ENGL 236(F,S) Witnessing: Slavery and Its Aftermath (Gateway) (W)*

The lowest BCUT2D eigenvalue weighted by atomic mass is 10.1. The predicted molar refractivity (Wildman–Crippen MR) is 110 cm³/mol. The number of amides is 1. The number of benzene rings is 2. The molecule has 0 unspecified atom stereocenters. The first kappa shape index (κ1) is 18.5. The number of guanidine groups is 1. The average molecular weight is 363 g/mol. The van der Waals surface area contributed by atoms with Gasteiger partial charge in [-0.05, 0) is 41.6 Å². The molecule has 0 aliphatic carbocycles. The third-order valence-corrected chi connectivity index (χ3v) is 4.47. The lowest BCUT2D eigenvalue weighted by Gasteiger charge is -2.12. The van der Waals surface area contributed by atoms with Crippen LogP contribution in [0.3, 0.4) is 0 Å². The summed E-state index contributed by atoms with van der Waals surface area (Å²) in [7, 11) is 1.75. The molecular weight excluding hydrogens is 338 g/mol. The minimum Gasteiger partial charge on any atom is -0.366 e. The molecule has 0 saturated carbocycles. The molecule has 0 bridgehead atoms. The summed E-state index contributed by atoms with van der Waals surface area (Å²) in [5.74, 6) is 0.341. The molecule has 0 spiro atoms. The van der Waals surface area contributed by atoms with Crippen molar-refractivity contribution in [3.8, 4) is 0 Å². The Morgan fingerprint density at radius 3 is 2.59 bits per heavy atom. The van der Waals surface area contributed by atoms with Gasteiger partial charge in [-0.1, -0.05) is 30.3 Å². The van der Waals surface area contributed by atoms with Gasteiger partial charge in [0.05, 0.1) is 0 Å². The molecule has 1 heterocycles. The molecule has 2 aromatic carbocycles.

The dual acts of remembering and forgetting slavery have become central to the constitution of American history. This course examines the relationship between memory, history, and national identity that has been produced through the visual and literary material on the subject of slavery. Our readings will move from nineteenth-and eighteenth -century accounts of slavery, poems by Phillis Wheatley, fiction and non-fiction by Frederick Douglass and Martin Delany to twentieth century re-writings and remembrances of slavery. Here we will be examining both visual and literary texts that include works by William Faulkner, Octavia Butler, Sherley Anne Williams, Toni Morrison and visual productions by Kara Walker and Bill T. Jones. Finally, we will consider how television melodramas-Roots, North and South, Sally Hemmings: An American Scandal-have shaped the function of slavery in contemporary popular culture. Format: discussion/seminar. Requirements: compulsory attendance and participation, twenty pages of writing in the form of short critical papers. Prerequisites: a 100-level English course, except 150. Enrollment limit: 19 per section (expected: 19 per section). Preference given to first-year students, sophomores, and English majors who have yet to take a Gateway. Two sections. (1700-1900 or Post-1900)